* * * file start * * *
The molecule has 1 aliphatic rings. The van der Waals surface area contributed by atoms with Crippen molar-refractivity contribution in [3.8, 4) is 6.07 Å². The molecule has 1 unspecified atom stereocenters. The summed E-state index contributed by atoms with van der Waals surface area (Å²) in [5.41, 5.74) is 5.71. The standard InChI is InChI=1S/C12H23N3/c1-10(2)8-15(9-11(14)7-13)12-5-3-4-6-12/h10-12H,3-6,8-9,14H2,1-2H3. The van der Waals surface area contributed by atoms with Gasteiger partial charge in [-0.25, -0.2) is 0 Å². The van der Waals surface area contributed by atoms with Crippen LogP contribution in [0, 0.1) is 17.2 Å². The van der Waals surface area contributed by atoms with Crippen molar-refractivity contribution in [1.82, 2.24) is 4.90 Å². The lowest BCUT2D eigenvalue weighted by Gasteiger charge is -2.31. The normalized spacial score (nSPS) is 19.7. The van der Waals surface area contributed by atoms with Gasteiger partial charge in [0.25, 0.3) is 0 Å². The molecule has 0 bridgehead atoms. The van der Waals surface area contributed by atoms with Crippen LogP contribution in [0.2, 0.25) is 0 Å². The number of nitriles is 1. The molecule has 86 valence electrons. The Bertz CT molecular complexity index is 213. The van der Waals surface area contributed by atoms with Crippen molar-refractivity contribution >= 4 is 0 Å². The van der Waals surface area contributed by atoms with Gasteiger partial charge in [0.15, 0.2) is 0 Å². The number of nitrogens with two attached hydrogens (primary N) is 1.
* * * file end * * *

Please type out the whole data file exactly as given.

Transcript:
The molecule has 1 aliphatic rings. The van der Waals surface area contributed by atoms with Crippen molar-refractivity contribution in [3.8, 4) is 6.07 Å². The molecule has 1 unspecified atom stereocenters. The summed E-state index contributed by atoms with van der Waals surface area (Å²) in [5.41, 5.74) is 5.71. The standard InChI is InChI=1S/C12H23N3/c1-10(2)8-15(9-11(14)7-13)12-5-3-4-6-12/h10-12H,3-6,8-9,14H2,1-2H3. The van der Waals surface area contributed by atoms with Gasteiger partial charge in [-0.25, -0.2) is 0 Å². The van der Waals surface area contributed by atoms with Crippen LogP contribution in [0, 0.1) is 17.2 Å². The van der Waals surface area contributed by atoms with Crippen molar-refractivity contribution in [1.82, 2.24) is 4.90 Å². The lowest BCUT2D eigenvalue weighted by Gasteiger charge is -2.31. The normalized spacial score (nSPS) is 19.7. The van der Waals surface area contributed by atoms with Gasteiger partial charge in [0.25, 0.3) is 0 Å². The molecule has 0 bridgehead atoms. The van der Waals surface area contributed by atoms with Crippen LogP contribution in [0.2, 0.25) is 0 Å². The number of nitriles is 1. The molecule has 86 valence electrons. The Bertz CT molecular complexity index is 213. The van der Waals surface area contributed by atoms with Crippen molar-refractivity contribution >= 4 is 0 Å². The van der Waals surface area contributed by atoms with Gasteiger partial charge in [0.15, 0.2) is 0 Å². The number of nitrogens with two attached hydrogens (primary N) is 1.